The Man Behind the Beard: Santa Confesses

The fall of 1974 wasn’t the best time for me, at least at first. The country was in deep recession, and in the past several months I’d been bouncing from one odd job to another: maintenance mechanic, newspaper truck driver, construction crew laborer, upholsterer’s apprentice, you name it. Then I took a job as a bartender in Tuckahoe, New York, in a mansion that had recently been converted into a dinner theater. The huge building had once been the home of Dutch Schultz, the 1930s gangster, and rumors flew among us about possible hidden passageways to ill-gotten loot. I should have been content with this gig, but in my second week I received word that I was a finalist for another job I’d applied for: a department store Santa. Why not? I thought, and went to the interview, where apparently some scrap of potential jolly peeked out of me, and I was offered one of the plum assignments: my own throne in the Saks Fifth Avenue department store in White Plains, New York. With only a little hesitation, I accepted. I was marking time anyway—in January I’d enter midyear into the graduate creative writing program at City College, where I’d eventually study with Frederick Tuten and Donald Barthelme—and I reasoned that I could always find work as a bartender. But how many opportunities would I have to play a Santa? Maybe I could get a story out of it.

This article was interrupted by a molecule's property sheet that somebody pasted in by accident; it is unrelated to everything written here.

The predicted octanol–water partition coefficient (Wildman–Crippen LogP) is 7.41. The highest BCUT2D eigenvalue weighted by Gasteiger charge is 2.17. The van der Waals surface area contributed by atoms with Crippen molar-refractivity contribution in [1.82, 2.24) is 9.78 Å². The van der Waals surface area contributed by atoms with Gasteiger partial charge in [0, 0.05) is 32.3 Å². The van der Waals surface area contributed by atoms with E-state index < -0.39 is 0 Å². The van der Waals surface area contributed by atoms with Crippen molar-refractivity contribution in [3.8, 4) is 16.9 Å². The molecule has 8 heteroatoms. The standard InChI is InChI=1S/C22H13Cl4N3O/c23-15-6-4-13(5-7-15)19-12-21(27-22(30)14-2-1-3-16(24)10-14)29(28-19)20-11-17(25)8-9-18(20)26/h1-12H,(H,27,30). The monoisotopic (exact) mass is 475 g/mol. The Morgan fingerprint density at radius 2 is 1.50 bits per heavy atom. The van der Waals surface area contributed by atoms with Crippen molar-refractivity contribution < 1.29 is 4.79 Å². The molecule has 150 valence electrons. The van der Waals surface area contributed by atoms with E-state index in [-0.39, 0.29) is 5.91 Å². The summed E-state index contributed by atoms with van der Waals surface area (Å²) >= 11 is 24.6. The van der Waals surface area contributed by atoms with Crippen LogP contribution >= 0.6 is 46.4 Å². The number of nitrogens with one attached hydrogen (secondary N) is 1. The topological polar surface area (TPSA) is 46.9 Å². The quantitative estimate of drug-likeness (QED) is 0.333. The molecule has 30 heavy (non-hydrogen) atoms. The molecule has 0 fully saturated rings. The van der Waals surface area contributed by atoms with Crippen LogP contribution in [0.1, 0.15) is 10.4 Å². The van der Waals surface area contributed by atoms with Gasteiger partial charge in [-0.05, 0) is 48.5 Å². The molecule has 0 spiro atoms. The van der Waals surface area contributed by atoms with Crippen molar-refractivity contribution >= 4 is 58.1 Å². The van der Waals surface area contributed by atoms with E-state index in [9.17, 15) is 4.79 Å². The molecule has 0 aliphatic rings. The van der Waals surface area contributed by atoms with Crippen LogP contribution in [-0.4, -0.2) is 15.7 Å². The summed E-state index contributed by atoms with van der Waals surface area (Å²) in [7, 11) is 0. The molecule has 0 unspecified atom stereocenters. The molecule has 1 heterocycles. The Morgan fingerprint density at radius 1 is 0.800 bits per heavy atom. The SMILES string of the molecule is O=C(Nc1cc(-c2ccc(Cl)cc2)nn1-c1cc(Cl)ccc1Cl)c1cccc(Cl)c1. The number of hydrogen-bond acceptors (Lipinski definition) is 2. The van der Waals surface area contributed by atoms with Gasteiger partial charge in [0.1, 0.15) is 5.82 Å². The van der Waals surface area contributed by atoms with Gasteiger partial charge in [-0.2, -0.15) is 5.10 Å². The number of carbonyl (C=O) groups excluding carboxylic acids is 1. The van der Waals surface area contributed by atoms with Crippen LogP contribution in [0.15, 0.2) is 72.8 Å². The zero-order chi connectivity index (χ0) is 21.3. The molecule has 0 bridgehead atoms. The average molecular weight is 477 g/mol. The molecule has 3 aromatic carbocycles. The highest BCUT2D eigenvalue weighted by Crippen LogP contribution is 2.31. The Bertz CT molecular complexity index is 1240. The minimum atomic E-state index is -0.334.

Ten years later, in the fall of 1984 and on the eve of the release of my second book, The Art of the Knock: Stories, the editors at the Washington Post Sunday Magazine (who had recently published one of my short stories in their summer fiction issue) contacted me and asked if I had any holiday memories for an essay they might feature in the Christmas issue. Oh, I have a few, I’d replied.


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The Man Behind the Beard: Confessions of a Department Store Santa

I sat nervously before a mirror in the employees’ dressing room of a large suburban department store: 23 years old and without a wrinkle, I was about to begin my first day as Santa Claus. It was the day after Thanksgiving, the beginning of the holiday shopping season. The week before I had been a mere bartender.

I started to dress by strapping a pillow around my waist with a length of rope which, when knotted, rubbed hard against my back. Then I pulled the baggy red pants up and around the pillow, and I tied the waist cord. Next came the jacket, also bulky. Finally, I fastened the wide black belt around my belly and put on the black boot fronts that fit over my shoes. Already I felt quite warm beneath the thick layers. I remembered when I had first dressed as Santa: in the employment agency I had stood sweating in the suit before the woman who interviewed me. She had cautiously asked me if I had ever flown in a helicopter before. “No,” I had said, somewhat surprised. “Well,” she had then asked, “would you mind flying in one?”

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December 10th, 2011 by admin